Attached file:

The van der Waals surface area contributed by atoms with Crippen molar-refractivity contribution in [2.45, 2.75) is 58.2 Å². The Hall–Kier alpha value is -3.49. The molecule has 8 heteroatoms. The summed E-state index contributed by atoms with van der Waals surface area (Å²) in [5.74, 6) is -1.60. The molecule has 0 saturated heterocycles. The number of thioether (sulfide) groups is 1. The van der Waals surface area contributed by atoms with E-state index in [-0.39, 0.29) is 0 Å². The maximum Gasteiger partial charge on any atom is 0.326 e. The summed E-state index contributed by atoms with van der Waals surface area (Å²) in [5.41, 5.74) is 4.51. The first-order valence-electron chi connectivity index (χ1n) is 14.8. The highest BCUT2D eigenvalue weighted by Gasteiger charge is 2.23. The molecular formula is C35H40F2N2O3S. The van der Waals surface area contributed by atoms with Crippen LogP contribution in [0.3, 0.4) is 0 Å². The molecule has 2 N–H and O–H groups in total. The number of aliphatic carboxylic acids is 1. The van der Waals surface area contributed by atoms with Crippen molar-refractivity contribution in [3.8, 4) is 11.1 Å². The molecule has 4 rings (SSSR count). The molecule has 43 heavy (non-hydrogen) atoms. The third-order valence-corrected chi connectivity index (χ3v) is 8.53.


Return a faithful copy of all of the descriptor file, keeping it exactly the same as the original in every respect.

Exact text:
The van der Waals surface area contributed by atoms with Crippen molar-refractivity contribution in [2.45, 2.75) is 58.2 Å². The Hall–Kier alpha value is -3.49. The molecule has 8 heteroatoms. The summed E-state index contributed by atoms with van der Waals surface area (Å²) in [5.74, 6) is -1.60. The molecule has 0 saturated heterocycles. The number of thioether (sulfide) groups is 1. The van der Waals surface area contributed by atoms with E-state index in [-0.39, 0.29) is 0 Å². The maximum Gasteiger partial charge on any atom is 0.326 e. The summed E-state index contributed by atoms with van der Waals surface area (Å²) in [5.41, 5.74) is 4.51. The first-order valence-electron chi connectivity index (χ1n) is 14.8. The highest BCUT2D eigenvalue weighted by Gasteiger charge is 2.23. The molecular formula is C35H40F2N2O3S. The van der Waals surface area contributed by atoms with Crippen LogP contribution in [0.3, 0.4) is 0 Å². The molecule has 2 N–H and O–H groups in total. The number of aliphatic carboxylic acids is 1. The van der Waals surface area contributed by atoms with Crippen molar-refractivity contribution in [3.8, 4) is 11.1 Å². The molecule has 4 rings (SSSR count). The molecule has 43 heavy (non-hydrogen) atoms. The third-order valence-corrected chi connectivity index (χ3v) is 8.53.